“In the popular imagination, gentrification and displacement are virtually synonymous,” Davidson writes without giving any actual data to back up his claim. And, he adds, “a sense of grievance and shame permeates virtually all discussions of neighborhood change.” Davidson’s euphemistic, maybe-it’s-this-but-probably-it’s-that take on gentrification is precisely the type of reporting we hear on WNYC and other media outlets on a regular basis. The standard frame for a story on gentrification pits the upside of “urban renewal” against what’s painted as a necessary byproduct of this renewal: some folks have to move out. The underlying premise is, are these bakeries and coffee shops worth a few people having to move? And the underlying answer is, of course! The entirety of Bloomberg’s tenure as mayor was a continuous stream of bring-in-the-rich schemes, openly flaunted and always at the cost of New York’s poor. What’s missing from this analysis is that the forced displacement of peoples and dispersal of communities, whether through economic, political or cultural policies, is a long-term human rights violation.
For groups facing economic and cultural marginalization in the U.S., community means much more than just a residential area. In a country whose institutions historically fail or deliberately erase us, community constitutes a central pillar in surviving hetero-patriarchal white supremacy. Technology has brought new possibilities for collective action and resistance, but the centrality of physical community remains crucial. What becomes of community organizing, which is responsible for our continued survival here, when communities are increasingly uprooted and scattered?
The shifting power dynamics of today’s urban neighborhoods are reflected even in issues of food and nutrition. “Once-affordable ingredients have been discovered by trendy chefs,” cultural critic Mikki Kendall writes, “and have been transformed into haute cuisine. Food is facing gentrification that may well put traditional meals out of reach for those who created the recipes. Despite the hype, these ingredients have always been delicious, nutritious and no less healthy than other sources of protein.” Writing about this phenomenon at Bitch Media, Soleil Ho stated that food gentrification takes “the form of a curious kind of reacharound logic wherein economic and racial minorities are castigated for eating ‘primitively’ and ‘unhealthily’ while their traditional foods are cherry picked for use by the upper class as ‘exotic’ delicacies.”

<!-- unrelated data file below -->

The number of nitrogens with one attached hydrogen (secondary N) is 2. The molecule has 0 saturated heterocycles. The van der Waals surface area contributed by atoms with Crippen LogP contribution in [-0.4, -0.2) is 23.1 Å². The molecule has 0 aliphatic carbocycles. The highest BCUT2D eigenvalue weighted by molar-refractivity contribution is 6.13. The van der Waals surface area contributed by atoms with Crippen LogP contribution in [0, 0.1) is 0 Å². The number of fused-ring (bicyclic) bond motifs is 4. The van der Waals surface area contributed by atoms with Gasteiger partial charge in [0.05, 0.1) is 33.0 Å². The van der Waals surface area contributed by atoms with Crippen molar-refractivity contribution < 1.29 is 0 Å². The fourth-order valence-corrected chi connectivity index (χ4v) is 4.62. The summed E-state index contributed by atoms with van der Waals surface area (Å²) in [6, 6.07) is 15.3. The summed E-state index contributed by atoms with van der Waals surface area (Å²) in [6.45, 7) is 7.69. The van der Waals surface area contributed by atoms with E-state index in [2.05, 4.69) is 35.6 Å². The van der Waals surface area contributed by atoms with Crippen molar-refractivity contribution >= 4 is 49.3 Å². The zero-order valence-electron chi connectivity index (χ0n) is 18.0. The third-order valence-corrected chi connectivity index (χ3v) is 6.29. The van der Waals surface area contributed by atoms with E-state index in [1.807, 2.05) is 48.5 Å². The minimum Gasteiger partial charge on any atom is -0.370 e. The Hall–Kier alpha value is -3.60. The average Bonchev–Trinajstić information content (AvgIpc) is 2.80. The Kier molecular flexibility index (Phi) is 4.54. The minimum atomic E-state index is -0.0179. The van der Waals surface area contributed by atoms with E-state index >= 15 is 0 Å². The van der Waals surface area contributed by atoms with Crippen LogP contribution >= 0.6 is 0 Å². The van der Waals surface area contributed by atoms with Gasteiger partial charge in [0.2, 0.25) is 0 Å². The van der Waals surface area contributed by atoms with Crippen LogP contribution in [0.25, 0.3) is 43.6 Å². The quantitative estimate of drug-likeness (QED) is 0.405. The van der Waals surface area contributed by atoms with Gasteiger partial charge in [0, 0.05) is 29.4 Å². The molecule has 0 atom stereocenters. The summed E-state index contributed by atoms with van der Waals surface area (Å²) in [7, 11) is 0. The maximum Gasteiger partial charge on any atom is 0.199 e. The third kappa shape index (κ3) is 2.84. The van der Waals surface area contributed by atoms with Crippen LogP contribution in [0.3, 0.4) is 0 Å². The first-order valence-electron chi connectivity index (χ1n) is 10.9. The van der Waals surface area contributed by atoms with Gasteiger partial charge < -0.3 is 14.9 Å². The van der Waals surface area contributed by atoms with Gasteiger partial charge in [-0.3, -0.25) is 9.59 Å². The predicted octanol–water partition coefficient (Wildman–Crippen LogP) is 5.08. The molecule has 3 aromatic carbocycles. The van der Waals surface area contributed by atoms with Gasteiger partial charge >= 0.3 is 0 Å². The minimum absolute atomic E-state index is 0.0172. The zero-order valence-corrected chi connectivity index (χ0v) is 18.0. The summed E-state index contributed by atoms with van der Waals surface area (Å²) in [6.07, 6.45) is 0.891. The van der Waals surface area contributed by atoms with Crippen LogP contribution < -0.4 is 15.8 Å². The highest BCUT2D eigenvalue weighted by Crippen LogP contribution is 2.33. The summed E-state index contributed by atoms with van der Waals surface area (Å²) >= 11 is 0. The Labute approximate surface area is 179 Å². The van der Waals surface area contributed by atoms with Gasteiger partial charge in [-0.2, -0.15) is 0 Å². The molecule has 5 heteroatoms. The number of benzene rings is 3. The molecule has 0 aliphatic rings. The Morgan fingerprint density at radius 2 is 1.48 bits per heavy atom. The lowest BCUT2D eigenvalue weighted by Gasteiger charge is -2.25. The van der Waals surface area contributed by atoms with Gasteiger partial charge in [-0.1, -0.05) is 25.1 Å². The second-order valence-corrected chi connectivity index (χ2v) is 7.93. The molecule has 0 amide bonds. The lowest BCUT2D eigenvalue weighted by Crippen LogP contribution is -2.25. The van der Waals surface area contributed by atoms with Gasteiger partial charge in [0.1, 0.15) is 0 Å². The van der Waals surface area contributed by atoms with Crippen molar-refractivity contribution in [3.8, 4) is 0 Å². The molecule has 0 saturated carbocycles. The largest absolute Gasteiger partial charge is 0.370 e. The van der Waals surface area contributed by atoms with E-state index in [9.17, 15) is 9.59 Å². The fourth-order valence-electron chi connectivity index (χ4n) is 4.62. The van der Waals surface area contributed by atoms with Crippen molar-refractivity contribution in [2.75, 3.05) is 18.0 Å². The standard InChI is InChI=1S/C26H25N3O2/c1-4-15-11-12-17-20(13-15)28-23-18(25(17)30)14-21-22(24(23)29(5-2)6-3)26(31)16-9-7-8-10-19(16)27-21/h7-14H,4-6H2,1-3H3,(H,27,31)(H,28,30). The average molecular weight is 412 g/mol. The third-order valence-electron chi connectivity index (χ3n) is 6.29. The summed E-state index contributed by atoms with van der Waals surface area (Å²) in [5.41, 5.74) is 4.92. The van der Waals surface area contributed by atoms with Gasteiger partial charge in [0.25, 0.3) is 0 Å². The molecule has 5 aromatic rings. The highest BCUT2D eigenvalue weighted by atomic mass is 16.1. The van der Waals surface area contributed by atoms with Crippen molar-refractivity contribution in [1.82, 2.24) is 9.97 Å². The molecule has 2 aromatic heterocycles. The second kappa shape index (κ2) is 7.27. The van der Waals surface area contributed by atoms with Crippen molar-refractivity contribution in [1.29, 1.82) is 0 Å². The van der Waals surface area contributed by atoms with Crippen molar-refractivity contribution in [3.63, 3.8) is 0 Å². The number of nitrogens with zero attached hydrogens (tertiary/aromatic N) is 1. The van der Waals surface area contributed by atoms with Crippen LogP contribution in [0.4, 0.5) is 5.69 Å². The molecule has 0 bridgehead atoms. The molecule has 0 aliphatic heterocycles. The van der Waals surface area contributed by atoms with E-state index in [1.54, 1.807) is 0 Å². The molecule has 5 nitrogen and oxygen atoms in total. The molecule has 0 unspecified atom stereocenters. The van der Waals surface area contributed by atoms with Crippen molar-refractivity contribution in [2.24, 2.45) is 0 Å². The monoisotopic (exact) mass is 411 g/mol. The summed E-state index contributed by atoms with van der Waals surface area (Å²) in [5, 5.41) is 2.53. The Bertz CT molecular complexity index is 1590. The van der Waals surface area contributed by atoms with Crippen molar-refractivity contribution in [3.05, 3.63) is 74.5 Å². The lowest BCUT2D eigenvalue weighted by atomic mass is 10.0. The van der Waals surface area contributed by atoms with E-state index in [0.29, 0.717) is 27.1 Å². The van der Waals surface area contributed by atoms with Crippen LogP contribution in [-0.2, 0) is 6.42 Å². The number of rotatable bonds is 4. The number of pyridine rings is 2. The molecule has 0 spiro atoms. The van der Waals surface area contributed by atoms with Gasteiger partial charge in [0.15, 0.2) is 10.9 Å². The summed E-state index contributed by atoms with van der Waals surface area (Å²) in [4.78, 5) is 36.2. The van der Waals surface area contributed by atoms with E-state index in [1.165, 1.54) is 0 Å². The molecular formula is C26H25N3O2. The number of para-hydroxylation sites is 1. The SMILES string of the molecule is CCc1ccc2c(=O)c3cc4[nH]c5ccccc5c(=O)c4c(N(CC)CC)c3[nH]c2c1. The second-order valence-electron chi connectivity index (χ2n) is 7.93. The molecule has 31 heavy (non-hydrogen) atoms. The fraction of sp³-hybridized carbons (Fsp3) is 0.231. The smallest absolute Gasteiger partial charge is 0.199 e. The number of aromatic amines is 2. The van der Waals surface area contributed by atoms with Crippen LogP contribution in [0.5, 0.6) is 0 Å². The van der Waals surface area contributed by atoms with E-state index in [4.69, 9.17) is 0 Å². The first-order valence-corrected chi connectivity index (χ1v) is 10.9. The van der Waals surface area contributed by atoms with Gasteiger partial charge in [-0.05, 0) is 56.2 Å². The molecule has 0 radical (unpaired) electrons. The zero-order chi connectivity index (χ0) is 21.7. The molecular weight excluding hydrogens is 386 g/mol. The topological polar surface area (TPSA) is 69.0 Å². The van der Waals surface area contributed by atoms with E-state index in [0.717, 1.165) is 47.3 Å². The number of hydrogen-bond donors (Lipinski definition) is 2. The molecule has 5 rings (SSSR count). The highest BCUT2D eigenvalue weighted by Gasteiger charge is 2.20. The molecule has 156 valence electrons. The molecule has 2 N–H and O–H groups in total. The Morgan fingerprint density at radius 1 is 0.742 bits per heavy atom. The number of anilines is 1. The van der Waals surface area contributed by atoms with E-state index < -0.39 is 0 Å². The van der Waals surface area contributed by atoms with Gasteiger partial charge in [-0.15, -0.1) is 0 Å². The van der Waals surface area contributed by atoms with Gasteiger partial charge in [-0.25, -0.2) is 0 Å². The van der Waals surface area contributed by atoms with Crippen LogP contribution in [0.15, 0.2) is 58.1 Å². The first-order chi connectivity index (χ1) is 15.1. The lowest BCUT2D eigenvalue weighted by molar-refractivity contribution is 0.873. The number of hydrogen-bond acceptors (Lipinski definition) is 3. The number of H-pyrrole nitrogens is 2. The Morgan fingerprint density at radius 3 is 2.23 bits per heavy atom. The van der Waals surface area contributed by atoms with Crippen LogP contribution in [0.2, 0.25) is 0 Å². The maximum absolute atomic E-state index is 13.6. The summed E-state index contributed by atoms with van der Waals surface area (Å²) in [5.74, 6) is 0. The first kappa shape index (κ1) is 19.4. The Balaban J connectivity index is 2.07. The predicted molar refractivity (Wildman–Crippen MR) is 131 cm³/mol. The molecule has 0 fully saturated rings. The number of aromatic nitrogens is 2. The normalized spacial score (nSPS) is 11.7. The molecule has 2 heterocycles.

“Even gentrifiers themselves are convinced they are doing something terrible,” Davidson continues. “Young professionals whose moving trucks keep pulling up to curbs in Bushwick and Astoria carry with them trunkfuls of guilt.” It’s an odd and eloquent assumption about the mind of a gentrifier, but really, it’s irrelevant what they think or what Davidson thinks they think. The gears are all already in place, the mechanisms of white supremacy and capitalism poised to make their moves. Davidson talks of a “sweet spot”: some mythical moment of racial, economic harmony where the neighborhood stays perfectly diverse and balanced. There is no “sweet spot,” as Andrew Padilla at El Barrio Tours points out in his excellent point-by-point takedown, just fleeting moments of harmony in the midst of an ongoing legacy of forced displacement.
Here’s a refrain you’ll hear a lot in conversations about gentrifications: “Well, it’s really a class issue.” Davidson’s piece manages to avoid any race analysis whatsoever. Of course economics plays a huge role in this. But race and class are inseparably entwined. Rising rents, along with institutionally racist policies like stop-and-frisk, have forced black people to leave New York and urban areas around the country at historic rates. And yes, there are many layers at play: When non-black people of color with class privilege, like myself, move into a historically black and lower-income neighborhood, the white imagination reads our presence as making the area a notch safer for them. The mythology of safety and racial coding regards our presence as a marker of change; the white imagination places higher value on anything it perceives as closer to itself, further from blackness. We become complicit in the scam; the cycle continues.
These power plays – cultural, political, economic, racial — are the mechanics of a city at war with itself. It is a slow, dirty war, steeped in American traditions of racism and capitalism. The participants are often wary, confused, doubtful. Macklemore summarized the attitudes of many young white wealthy newcomers in his fateful text to Kendrick Lamar on Grammy night: “It’s weird and sucks that I robbed you.” But as with Macklemore, being surprised about a system that has been in place for generations is useless. White supremacy is nothing if not predictable. To forge ahead, we require an outrageousness that sees beyond the tired tropes and easy outs that mass media provides. This path demands we organize with clarity about privilege and the shifting power dynamics of community. It requires foresight, discomfort and risk-taking. It will be on the Web and in the streets, in conversations, rants and marches.
We need a new mythology.
Daniel José Older is a Brooklyn-based writer, editor and composer. Following the release of his ghost noir collection, Salsa Nocturna, Publisher’s Weekly declared Daniel a rising star of the genre. He has facilitated workshops on storytelling, music and anti-oppression organizing at public schools, religious houses, universities, and prisons. His short stories and essays have appeared in The New Haven Review, TOR.com, PANK, Strange Horizons, and Crossed Genres among other publications. He’s co-editing the anthology, Long Hidden: Speculative Fiction From The Margins Of History and his forthcoming urban fantasy novel The Half Resurrection Blues, the first of a trilogy, will be released by Penguin’s Ace imprint. You can find his thoughts on writing, read his ridiculous ambulance adventures and hear his music at ghoststar.net/ and @djolder.